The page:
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22nd Street Landing

by Ron Hodges

Special to Travel Watch, September

If you’re a history buff, you might not make it past the back page of the wine list at 22nd St. Landing in San Pedro.

That’s where you’ll be fascinated to read the story of how Portuguese sailor Juan Rodriguez Cabrillo explored the nearby shallow waters in 1542… and why the bay was once called "Bahia de los Fumes…" and how in 1602 Sebastian Vizcaino renamed it "San Pedro" in honor of St. Peter, the patron saint of fishing… and about the founding of the Point Fermin Lighthouse following The Great Snowstorm of 1865… and about the removal of Deadman’s Island and the eventual development of San Pedro as a World Port.

But as far as I’m concerned, "history" is what I had for breakfast today. Live for the moment — experience is everything, I always say.

That’s why the first thing I did at 22nd St. Landing was dive headfirst into a platter of Fanny Bay oysters, an act not unlike diving into the ocean itself. Instantly, I was immersed in the bracing, briny salt taste of the sea, for me the most potent appetite stimulant in the world.

It was the perfect start to a most memorable dinner at 22nd St. Landing, a seafood grill and bar with a panoramic view of the new Cabrillo Marina located in L.A.’s outer harbor.

Looking out the restaurant’s huge windows, you’ll be riveted by the comings and goings of one of Southern California’s largest sportfishing fleets, as well as weatherbeaten commercial fishermen, lanky scuba divers returning from Catalina and thrill-seekers checking out the shark cages.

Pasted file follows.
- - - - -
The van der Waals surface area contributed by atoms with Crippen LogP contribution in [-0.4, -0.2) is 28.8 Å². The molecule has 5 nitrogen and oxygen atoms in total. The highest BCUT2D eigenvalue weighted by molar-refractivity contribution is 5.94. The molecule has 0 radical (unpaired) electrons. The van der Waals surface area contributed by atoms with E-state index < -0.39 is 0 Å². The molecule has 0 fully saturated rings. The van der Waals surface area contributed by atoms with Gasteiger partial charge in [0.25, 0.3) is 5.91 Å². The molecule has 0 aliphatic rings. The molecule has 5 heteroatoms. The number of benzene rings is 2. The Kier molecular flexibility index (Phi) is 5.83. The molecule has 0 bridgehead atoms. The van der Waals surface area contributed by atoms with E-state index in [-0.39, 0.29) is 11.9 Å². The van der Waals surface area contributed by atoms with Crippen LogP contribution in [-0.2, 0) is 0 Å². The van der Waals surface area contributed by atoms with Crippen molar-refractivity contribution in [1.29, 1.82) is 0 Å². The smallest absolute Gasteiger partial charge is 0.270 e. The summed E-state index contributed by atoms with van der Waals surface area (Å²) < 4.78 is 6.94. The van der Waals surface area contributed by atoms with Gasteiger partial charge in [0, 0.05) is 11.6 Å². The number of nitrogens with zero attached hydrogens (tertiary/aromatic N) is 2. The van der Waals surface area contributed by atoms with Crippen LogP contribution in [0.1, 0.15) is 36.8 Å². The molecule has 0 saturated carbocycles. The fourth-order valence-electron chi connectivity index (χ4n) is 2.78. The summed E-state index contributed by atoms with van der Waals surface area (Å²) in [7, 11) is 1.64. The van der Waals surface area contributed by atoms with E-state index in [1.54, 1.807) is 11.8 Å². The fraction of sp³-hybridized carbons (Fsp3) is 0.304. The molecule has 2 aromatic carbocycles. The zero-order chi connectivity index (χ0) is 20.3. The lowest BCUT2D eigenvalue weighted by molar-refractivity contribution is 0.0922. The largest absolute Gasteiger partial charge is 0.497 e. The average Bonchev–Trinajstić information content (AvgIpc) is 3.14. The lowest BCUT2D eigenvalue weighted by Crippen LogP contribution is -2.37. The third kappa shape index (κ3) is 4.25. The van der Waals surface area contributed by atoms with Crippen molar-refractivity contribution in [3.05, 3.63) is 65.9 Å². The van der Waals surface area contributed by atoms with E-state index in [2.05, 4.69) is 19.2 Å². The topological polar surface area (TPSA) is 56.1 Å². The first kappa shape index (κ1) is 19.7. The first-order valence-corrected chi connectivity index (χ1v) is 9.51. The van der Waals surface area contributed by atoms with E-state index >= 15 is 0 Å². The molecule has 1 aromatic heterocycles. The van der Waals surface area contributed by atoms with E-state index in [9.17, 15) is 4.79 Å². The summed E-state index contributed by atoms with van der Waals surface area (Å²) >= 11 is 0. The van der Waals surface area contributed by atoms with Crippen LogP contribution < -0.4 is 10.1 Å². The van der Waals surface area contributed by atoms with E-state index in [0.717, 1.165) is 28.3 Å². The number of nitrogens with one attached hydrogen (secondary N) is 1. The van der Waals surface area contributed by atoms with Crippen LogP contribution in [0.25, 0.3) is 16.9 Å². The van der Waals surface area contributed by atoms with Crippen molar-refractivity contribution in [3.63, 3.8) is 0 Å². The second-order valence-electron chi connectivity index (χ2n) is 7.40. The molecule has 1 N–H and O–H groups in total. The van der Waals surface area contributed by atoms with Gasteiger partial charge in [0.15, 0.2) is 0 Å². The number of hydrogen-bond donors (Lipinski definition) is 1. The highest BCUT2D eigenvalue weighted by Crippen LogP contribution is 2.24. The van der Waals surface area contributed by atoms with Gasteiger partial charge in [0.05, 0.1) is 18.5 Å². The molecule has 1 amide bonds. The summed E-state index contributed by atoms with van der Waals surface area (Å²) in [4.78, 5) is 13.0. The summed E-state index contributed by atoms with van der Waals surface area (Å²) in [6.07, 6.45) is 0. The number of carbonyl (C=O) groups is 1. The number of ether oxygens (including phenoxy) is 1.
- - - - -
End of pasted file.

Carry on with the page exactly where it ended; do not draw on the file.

After appetizers, soup or salad, you should have your momentum going just in time for the main course — and that means choosing from a dozen fish "so fresh, they talk back to the Chef!" And a master broiler he is, using a blend of apple and citrus wood to infuse every filet with an amazing, subtle smokey flavor.

Extra-hungry diners might want to select from The Fisherman’s Platter that includes shrimp, scallops and fresh swordfish brochette or Live Maine Lobster, while ‘landlubbers’ have a number of steak, chicken and fish combinations to choose from, such as the traditional Surf & Turf, featuring teriyaki beef and swordfish.

I had the fresh Alaskan Salmon, a true revelation when compared with the drab, boring salmon so often served in many seafood restaurants these days. This is salmon that makes you remember what real fish tastes like — moist, tender, melting in your mouth, almost without having to chew it. The more I ate, the hungrier I became.

Savvy veteran restaurateur Dick Mannila (who developed the famed Rusty Scupper chain, among others) really knew what he was doing when he selected this site for what he calls "a super-fresh fish house modeled after the Tadich Grill in San Francisco."

Though it’s been open since 1989, 22nd St. Landing feels as if it has been there forever, with dark green leather booths and wood paneling that creates an ambience of quality and tradition.

22nd St. Landing
141 West 22nd Street
Cabrillo Landing, San Pedro

Phone: 310-548-4400

Ron Hodges
Restaurant Row Magazine
Editor, Co-Publisher
P.O. Box 13109
Long Beach, CA 90803

Phone: 562-438-6565
Email: mediapro@deltanet.com

This Article Copyright 2002 Restaurant Row, Ron Hodges. All Rights Reserved World Wide. Used with permission.

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